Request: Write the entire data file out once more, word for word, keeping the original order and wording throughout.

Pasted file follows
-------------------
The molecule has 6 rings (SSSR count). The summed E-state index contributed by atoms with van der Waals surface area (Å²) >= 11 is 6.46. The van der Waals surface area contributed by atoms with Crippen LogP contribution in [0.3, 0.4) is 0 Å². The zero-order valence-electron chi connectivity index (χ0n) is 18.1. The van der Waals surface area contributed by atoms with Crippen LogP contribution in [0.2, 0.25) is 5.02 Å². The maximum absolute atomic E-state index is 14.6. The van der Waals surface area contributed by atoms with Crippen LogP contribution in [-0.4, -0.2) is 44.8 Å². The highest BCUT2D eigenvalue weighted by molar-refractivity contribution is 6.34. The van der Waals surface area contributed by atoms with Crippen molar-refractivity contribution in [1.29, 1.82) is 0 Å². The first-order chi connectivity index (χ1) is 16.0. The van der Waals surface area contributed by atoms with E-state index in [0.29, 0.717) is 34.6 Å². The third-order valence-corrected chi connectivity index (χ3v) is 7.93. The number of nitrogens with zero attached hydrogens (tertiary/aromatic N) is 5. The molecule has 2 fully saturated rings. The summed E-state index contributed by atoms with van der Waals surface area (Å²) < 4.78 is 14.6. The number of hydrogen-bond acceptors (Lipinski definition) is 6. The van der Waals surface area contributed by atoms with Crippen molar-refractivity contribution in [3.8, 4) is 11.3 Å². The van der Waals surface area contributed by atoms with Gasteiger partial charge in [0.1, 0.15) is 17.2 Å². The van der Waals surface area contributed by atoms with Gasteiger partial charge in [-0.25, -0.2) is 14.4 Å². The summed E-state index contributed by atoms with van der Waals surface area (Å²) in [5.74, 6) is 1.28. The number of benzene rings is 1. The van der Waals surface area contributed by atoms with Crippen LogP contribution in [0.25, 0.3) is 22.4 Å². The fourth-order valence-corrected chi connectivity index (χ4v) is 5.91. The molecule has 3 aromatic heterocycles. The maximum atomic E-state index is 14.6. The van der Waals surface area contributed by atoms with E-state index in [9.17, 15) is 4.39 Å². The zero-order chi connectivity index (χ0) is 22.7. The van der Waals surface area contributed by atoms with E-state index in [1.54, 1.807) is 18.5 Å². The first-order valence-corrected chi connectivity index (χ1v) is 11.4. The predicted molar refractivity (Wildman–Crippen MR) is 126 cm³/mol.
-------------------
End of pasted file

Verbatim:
The molecule has 6 rings (SSSR count). The summed E-state index contributed by atoms with van der Waals surface area (Å²) >= 11 is 6.46. The van der Waals surface area contributed by atoms with Crippen LogP contribution in [0.3, 0.4) is 0 Å². The zero-order valence-electron chi connectivity index (χ0n) is 18.1. The van der Waals surface area contributed by atoms with Crippen LogP contribution in [0.2, 0.25) is 5.02 Å². The maximum absolute atomic E-state index is 14.6. The van der Waals surface area contributed by atoms with Crippen LogP contribution in [-0.4, -0.2) is 44.8 Å². The highest BCUT2D eigenvalue weighted by molar-refractivity contribution is 6.34. The van der Waals surface area contributed by atoms with Crippen molar-refractivity contribution in [1.29, 1.82) is 0 Å². The first-order chi connectivity index (χ1) is 16.0. The van der Waals surface area contributed by atoms with E-state index in [0.29, 0.717) is 34.6 Å². The third-order valence-corrected chi connectivity index (χ3v) is 7.93. The number of nitrogens with zero attached hydrogens (tertiary/aromatic N) is 5. The molecule has 2 fully saturated rings. The summed E-state index contributed by atoms with van der Waals surface area (Å²) < 4.78 is 14.6. The number of hydrogen-bond acceptors (Lipinski definition) is 6. The van der Waals surface area contributed by atoms with Crippen molar-refractivity contribution in [3.8, 4) is 11.3 Å². The van der Waals surface area contributed by atoms with Gasteiger partial charge in [0.1, 0.15) is 17.2 Å². The van der Waals surface area contributed by atoms with Gasteiger partial charge in [-0.25, -0.2) is 14.4 Å². The summed E-state index contributed by atoms with van der Waals surface area (Å²) in [5.74, 6) is 1.28. The number of benzene rings is 1. The van der Waals surface area contributed by atoms with Crippen LogP contribution in [0.25, 0.3) is 22.4 Å². The fourth-order valence-corrected chi connectivity index (χ4v) is 5.91. The molecule has 3 aromatic heterocycles. The maximum atomic E-state index is 14.6. The van der Waals surface area contributed by atoms with E-state index in [9.17, 15) is 4.39 Å². The zero-order chi connectivity index (χ0) is 22.7. The van der Waals surface area contributed by atoms with E-state index in [1.54, 1.807) is 18.5 Å². The first-order valence-corrected chi connectivity index (χ1v) is 11.4. The predicted molar refractivity (Wildman–Crippen MR) is 126 cm³/mol.